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This book breaks new ground, not only in its coverage of California, but also in its treatment of the role of cultural links in enhancing national loyalty, in its attention to many groups of people of color, including Chinese and Latinos, and what happened to them during the Civil War. In addition, the book devotes attention to the ebb and flow of the two political parties and to the little-known fact that nearly 17,000 California men and women volunteered for military service on behalf of the Union. Glenna Matthews broadens understanding of the Civil War era both in terms of geography and in terms of social groupings.Read more
- Uses several sources from the New York Public Library that were hitherto untapped
- Draws on hundreds of letters so that the West-Coast face of the war can become known
- Also emphasizes interest of East Coast in California during the Civil War
Reviews & endorsements
"In this new and welcome treatment of the experience of Californians during the Civil War, Glenna Matthews presents an insightful, and highly readable, social history based on extensive archival research, including sources never before used. While not ignoring military history, she focuses on the Civil War as accelerating California’s integration into the federal union and presents the Unitarian minister Thomas Starr King as the central figure for that process. Matthews also draws on previously untapped records to explain how and why California gave more than any other state to the Sanitary Commission. All in all, this is a must for anyone interested in the history of either California or the Civil War."
Robert Cherny, San Fransisco State UniversitySee more reviews
"Far from the fields of battle, California and Californians nonetheless played critical roles in the coming, fighting, and meaning of the Civil War. This fine book reminds us that distance did not mean the same thing as unimportance. Glenna Matthews offers an entirely fresh vantage from which to see the war and its myriad legacies."
William Deverell, Director, Huntington-USC Institute on California and the West
"This impressive contribution to California and Civil War history interweaves in compelling prose the complex and conflicted story of the Golden State's emergence as a fully pledged loyal state in the midst of a terrible war. Matthews’s insightful and colorful volume highlights the many surprising ways that California contributed to the success of the Union Cause, despite a divided citizenry whose actions at times reflected a boldly pro-Confederate position."
Joan Waugh, University of California, Los Angeles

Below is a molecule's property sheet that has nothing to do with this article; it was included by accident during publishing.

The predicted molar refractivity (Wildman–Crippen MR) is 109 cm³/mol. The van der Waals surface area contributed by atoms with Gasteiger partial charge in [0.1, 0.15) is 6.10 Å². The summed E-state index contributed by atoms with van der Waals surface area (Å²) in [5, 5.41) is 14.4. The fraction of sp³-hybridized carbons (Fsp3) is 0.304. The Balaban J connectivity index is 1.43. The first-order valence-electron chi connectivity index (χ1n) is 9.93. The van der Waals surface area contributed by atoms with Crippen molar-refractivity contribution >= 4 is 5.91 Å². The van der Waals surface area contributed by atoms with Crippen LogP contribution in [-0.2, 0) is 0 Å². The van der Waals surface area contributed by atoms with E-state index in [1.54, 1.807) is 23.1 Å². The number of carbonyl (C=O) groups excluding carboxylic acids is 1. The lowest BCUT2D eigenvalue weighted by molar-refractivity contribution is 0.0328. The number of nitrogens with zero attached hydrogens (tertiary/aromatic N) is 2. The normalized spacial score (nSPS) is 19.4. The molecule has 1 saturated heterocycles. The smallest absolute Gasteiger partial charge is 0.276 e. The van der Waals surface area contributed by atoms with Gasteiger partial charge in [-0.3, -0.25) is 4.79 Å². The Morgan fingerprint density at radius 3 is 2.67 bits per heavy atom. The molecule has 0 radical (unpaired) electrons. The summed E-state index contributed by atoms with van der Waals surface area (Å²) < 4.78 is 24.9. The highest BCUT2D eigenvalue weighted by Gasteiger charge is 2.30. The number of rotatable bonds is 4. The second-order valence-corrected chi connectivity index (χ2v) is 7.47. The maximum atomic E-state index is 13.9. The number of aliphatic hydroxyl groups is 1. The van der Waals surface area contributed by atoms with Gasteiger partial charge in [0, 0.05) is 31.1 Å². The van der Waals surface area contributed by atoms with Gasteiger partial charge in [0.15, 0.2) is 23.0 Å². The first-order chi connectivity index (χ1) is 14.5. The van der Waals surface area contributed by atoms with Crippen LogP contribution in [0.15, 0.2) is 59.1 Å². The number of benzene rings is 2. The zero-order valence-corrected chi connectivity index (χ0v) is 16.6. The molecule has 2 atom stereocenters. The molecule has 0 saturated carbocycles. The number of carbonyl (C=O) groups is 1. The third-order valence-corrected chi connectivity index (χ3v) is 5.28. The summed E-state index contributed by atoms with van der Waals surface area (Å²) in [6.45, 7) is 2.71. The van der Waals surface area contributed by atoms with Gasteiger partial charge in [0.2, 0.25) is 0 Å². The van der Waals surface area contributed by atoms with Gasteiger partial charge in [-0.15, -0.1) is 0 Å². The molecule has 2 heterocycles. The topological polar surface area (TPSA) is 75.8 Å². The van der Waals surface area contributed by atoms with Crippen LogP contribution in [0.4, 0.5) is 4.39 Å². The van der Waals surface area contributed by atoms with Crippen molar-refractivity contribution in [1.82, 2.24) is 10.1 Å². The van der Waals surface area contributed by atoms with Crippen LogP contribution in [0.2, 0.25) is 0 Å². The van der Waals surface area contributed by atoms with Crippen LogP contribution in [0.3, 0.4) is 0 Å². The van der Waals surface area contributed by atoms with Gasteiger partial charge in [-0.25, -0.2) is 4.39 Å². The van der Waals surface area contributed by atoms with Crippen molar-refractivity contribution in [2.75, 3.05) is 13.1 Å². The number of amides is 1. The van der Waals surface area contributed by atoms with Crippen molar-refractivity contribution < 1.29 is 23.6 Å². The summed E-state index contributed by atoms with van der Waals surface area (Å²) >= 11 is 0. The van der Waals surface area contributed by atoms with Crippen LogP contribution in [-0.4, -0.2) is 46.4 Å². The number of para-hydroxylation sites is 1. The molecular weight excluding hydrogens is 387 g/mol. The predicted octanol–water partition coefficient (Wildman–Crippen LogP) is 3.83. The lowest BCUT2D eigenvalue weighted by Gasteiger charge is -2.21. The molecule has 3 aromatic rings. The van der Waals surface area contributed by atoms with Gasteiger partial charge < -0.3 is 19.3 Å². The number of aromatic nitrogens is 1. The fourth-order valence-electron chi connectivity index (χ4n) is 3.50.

"The book is a worthwhile addition; her writing flows smoothly from chapter to chapter. While she focuses on Mr King, she does not ignore other areas of interest."
Kevin Winter, San Francisco Book Review
"… it can't be denied that in The Golden State in the Civil War we have the first truly worthwhile scholarly overview of the Civil War contributions and experiences of Californians. It is fervently hoped that Matthews's work will inspire others, as much remains to be done."
Civil War Books
"… Glenna Matthews has written a fine addition to the literature on California during the Civil War. Her attention to the issue of racial diversity in California during the Civil War is significant, and her highlighting of the role of Thomas Starr King adds an important dimension to our understanding of the state's Civil War politics."
John P. Lloyd, H-Net Reviews (h-net.org/reviews)
"Matthews’s re-telling of a familiar story in an unfamiliar place greatly enhances our understanding of the Civil War as a nationwide conflict that remade the West alongside the North and the South."
Stacey L. Smith, Journal of American History
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- Date Published: March 2012
- format: Paperback
- isbn: 9781107639218
- length: 284 pages
- dimensions: 239 x 150 x 16 mm
- weight: 0.4kg
- contains: 16 b/w illus. 2 maps
- availability: In stock
Table of Contents
1. The Golden State in the 1850s
2. Thomas Starr King and the Massachusetts background for his California activism
3. Towards a political realignment
4. The first years of war
5. The military front
6. The cultural front
7. A new role for California gold/a see-saw federal-state relationship
8. 'Coppery' California
9. Californians of color
10. A tragic death and its aftermath.
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